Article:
R7 140mm Fan Testing on a HWlabs SR1 Radiator

Posted: December 10, 2010 in Fans
Tags: , , , , , , , , , , , ,

Same as my round 6 testing and methods with the exception of using a Hardware Labs 140mm SR1 radiator. Seems as though we’re getting more and more 140mm radiator options, so it would be nice to get a feel on how a fan performs on one from a noise perspective. This thread is devoted toward more real world like testing of fans physically mounted to the HWlabs SR1 radiator.

Special thanks to the many generous sponsors:

Here is the list of fans, sponsors and results currently complete. I plan to do these 140mm fans as well as a few of the top performing 120mm fans on an adapter for 120mm options.

First theĀ APPLES TO APPLES COMPARISON

and theĀ APPLES TO ORANGES COMPARISON
The 120mm fans are tested on a BGears slim profile 120>140 adapter. Soo…the 120′s will be getting a small shroud benefit from being further from the radiator fins. In order to see how much if any this diffence means, I’m going to retest my top 140 fans with a shroud and include them in the below chart.
The below chart is sort of a mix, not all tested equally, so take that into account when reviewing:

CONCLUSION
140mm fans only: It’s pretty tight with most of the results within the 3dbA or lower “Barely Perceptible” limit. There are however some fairly notable sound quality issues, particularly with the 7 blade fans at higher speeds including the yates. For low speed, I would tend to favor the Thermalright X-Silent, for high speeds, the Aerocool Shark.

120mm fans on an adapter: This is a bit apples to oranges with the adapter, but it’s fairly surprising just how close 120mm fans perform to 140mm fans on a CFM per dbA ratio perspective. The 140mm fans do have some CFM per RPM advantage and seem to produce a slightly lower frequency tone, but their noise levels were pretty much the same. This makes some of the stronger performing 120mm fans a very viable option on 140mm radiators. I had really hoped the 140mm fans would be a huge benefit over 120s, but I’m just not finding that. There is a good sized advantage to the larger 140mm radiator and reduced restriction, but the gain is in the radiator frontal area, not the 140mm fan itself.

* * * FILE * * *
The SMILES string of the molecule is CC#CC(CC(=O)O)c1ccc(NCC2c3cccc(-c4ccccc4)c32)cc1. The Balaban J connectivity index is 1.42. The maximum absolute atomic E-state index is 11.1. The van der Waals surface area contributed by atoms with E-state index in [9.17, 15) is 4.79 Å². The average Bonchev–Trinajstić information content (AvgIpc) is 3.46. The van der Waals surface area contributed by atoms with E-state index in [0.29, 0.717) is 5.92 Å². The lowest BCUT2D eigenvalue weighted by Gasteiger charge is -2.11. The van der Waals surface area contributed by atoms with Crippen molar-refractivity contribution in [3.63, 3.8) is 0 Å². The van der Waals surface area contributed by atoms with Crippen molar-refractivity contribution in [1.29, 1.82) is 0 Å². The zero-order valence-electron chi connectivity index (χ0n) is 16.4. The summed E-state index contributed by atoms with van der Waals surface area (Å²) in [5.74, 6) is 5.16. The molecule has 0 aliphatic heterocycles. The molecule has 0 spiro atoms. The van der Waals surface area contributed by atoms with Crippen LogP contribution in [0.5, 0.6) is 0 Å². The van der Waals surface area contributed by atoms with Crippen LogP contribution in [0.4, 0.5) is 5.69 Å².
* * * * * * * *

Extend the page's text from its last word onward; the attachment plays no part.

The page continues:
I have a few more 140′s coming but that’s what I think so far…
Cheers!
Martin

Comments
  1. Jonny says:

    I’ve been reading your reviews of fans etc for a while, and have been thinking about the 120vs 140mm fan debate. I was wondering could it be that the way it is measured, that the 140mm fans shift more air due to it being spread over a larger area, which would cause a airflow meter to read less?
    As someone on xtremesystems posted a review comparing 120 vs 140 radiators using the same fans on each radiator, and the 140mm fans coming on top, even though most of the time in normal tests they produce lest CFM.

    • Martinm210 says:

      It is confusion, because we typically use RPM as our unit of measure when testing radiators. I have done this in the past myself. RPM per RPM, the 140mm fans will produce more air flow, no doubt about that, and that is typically what makes them look promising in radiator reviews.